Fellow: Awarded 2010
Field of Study: Russian History
Competition: US & Canada
Louise McReynolds earned her Ph.D. from the University of Chicago in 1984. Fleeing the Windy City for Paradise, she taught for more than twenty years at the University of Hawai’i, where she also sat on the joint steering committee with members of the East West Center and developed a Certificate Program in Cultural Studies. Hearing the Song of the South, though, she moved to the University of North Carolina at Chapel Hill in 2006 and was promptly elected president of the Southern Slavic Conference.
Her research focused on the development of middlebrow culture in late imperial Russia, McReynolds’s books include The News Under Russia’ Old Regime (Princeton UP, 1991) and Russia at Play: Leisure Activities at the End of the Tsarist Era (Cornell UP, 2003), which won the Norris Hundley Prize from the Pacific Coast Branch of the American Historical Association. She edited, with Joan Neuberger, Imitations of Life: Two Centuries of Melodrama in Russia (Duke UP, 2001), and translated, among other manuscripts, the sensational “women’s novel” from 1910: Evdokiia Nagrodskaia’s The Wrath of Dionysus (Indiana UP, 1998), which won the Heldt Prize from the American Association for Women in Slavic Studies. In addition, she has published numerous book chapters and articles in, for example, Slavic Review, Journal of Popular Culture, and Radical History Review. Her research has been supported by the Institute for Advanced Study, the National Endowment for the Humanities, the Social Science Research Council, the National Council on East European and Eurasian Research, the National Humanities Center, the Kennan Institute, Fulbright-Hays, and the International Research & Exchanges Board.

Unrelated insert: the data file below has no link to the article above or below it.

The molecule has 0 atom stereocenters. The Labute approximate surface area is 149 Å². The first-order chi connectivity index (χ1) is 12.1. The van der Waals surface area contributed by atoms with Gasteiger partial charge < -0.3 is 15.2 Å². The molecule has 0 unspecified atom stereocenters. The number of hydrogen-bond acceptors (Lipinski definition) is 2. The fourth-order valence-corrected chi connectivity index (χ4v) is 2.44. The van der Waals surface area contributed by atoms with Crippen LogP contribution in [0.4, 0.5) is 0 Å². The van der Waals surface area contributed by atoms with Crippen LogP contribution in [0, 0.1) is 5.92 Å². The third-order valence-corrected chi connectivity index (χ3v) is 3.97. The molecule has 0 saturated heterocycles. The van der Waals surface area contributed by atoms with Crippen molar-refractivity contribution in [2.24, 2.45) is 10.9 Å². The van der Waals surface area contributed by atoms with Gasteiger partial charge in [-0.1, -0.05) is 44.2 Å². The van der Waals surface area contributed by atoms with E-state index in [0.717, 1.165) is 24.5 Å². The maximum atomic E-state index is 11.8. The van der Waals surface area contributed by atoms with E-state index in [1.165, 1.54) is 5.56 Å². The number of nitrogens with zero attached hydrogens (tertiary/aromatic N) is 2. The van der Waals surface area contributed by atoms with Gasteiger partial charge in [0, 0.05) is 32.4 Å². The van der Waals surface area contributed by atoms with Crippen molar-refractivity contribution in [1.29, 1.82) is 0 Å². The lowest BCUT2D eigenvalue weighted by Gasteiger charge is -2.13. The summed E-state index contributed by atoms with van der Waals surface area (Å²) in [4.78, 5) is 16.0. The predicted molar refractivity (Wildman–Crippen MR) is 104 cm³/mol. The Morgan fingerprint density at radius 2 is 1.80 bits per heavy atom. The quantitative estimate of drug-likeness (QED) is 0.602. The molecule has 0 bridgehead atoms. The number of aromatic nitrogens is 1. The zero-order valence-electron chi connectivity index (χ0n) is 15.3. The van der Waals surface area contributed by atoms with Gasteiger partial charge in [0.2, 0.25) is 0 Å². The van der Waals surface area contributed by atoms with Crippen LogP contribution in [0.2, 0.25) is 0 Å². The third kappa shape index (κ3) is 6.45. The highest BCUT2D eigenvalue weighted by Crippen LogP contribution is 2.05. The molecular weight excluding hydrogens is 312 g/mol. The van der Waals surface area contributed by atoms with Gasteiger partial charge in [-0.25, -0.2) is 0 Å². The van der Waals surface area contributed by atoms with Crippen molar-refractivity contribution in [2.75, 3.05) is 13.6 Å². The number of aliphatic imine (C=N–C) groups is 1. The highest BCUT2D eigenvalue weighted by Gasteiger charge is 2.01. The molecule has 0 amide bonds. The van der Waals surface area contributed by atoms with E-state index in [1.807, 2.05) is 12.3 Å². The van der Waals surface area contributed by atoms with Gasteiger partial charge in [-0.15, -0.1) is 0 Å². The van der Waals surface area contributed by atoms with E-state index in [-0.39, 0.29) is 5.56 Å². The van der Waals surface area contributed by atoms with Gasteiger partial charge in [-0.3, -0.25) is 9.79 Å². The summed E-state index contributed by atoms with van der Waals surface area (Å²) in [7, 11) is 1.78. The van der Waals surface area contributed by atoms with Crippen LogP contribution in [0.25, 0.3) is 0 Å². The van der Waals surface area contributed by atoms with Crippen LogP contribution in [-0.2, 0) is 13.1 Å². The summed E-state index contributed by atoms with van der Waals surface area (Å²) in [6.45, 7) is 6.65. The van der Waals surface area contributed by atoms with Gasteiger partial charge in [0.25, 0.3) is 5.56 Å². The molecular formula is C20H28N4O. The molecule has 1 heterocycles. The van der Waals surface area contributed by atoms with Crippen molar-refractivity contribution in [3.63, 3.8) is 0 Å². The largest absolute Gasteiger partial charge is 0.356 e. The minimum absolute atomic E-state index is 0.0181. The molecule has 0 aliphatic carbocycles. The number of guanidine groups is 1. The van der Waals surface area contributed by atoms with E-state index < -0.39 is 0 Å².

McReynolds has moved from newspapers to night clubs to the newly deceased. She will spend her year as a Guggenheim Fellow finishing her manuscript on the multiple meanings of sensational murder for Russians, following the addition of jury trials to the legal system in 1864: “Murder Most Russian: True Crime and Punishment in Late Imperial Russia.”